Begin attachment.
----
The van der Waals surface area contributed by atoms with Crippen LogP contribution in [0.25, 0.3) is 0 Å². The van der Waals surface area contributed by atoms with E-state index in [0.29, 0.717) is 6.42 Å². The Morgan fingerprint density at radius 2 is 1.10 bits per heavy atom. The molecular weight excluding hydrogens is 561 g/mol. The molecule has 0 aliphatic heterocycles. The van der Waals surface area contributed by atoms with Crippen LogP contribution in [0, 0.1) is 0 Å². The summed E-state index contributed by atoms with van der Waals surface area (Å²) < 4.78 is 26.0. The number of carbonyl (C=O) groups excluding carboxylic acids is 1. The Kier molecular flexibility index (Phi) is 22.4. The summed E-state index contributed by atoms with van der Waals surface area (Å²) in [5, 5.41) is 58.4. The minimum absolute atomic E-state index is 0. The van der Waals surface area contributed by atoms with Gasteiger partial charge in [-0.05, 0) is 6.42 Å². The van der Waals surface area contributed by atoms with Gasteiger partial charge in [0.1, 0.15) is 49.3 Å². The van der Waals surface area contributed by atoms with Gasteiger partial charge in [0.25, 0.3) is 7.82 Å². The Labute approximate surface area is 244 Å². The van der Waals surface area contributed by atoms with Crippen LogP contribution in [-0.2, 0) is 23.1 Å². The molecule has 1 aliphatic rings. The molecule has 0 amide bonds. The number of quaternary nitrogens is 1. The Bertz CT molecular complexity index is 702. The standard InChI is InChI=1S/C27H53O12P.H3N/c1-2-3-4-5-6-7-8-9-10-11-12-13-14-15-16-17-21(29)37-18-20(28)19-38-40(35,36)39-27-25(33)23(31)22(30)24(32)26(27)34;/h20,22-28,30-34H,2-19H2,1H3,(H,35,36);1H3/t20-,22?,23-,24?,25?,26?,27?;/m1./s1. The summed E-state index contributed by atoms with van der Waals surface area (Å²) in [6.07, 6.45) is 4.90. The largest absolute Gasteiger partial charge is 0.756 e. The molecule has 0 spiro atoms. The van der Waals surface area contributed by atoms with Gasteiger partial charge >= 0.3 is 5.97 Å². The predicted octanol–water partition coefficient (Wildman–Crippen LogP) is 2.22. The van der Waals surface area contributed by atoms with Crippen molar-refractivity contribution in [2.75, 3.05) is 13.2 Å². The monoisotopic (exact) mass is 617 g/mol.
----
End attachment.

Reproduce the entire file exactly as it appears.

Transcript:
The van der Waals surface area contributed by atoms with Crippen LogP contribution in [0.25, 0.3) is 0 Å². The van der Waals surface area contributed by atoms with E-state index in [0.29, 0.717) is 6.42 Å². The Morgan fingerprint density at radius 2 is 1.10 bits per heavy atom. The molecular weight excluding hydrogens is 561 g/mol. The molecule has 0 aliphatic heterocycles. The van der Waals surface area contributed by atoms with Crippen LogP contribution in [0, 0.1) is 0 Å². The summed E-state index contributed by atoms with van der Waals surface area (Å²) < 4.78 is 26.0. The number of carbonyl (C=O) groups excluding carboxylic acids is 1. The Kier molecular flexibility index (Phi) is 22.4. The summed E-state index contributed by atoms with van der Waals surface area (Å²) in [5, 5.41) is 58.4. The minimum absolute atomic E-state index is 0. The van der Waals surface area contributed by atoms with Gasteiger partial charge in [-0.05, 0) is 6.42 Å². The van der Waals surface area contributed by atoms with Gasteiger partial charge in [0.1, 0.15) is 49.3 Å². The van der Waals surface area contributed by atoms with Gasteiger partial charge in [0.25, 0.3) is 7.82 Å². The Labute approximate surface area is 244 Å². The van der Waals surface area contributed by atoms with Crippen LogP contribution in [-0.2, 0) is 23.1 Å². The molecule has 1 aliphatic rings. The molecule has 0 amide bonds. The number of quaternary nitrogens is 1. The Bertz CT molecular complexity index is 702. The standard InChI is InChI=1S/C27H53O12P.H3N/c1-2-3-4-5-6-7-8-9-10-11-12-13-14-15-16-17-21(29)37-18-20(28)19-38-40(35,36)39-27-25(33)23(31)22(30)24(32)26(27)34;/h20,22-28,30-34H,2-19H2,1H3,(H,35,36);1H3/t20-,22?,23-,24?,25?,26?,27?;/m1./s1. The summed E-state index contributed by atoms with van der Waals surface area (Å²) in [6.07, 6.45) is 4.90. The largest absolute Gasteiger partial charge is 0.756 e. The molecule has 0 spiro atoms. The van der Waals surface area contributed by atoms with Gasteiger partial charge >= 0.3 is 5.97 Å². The predicted octanol–water partition coefficient (Wildman–Crippen LogP) is 2.22. The van der Waals surface area contributed by atoms with Crippen molar-refractivity contribution in [2.75, 3.05) is 13.2 Å². The monoisotopic (exact) mass is 617 g/mol.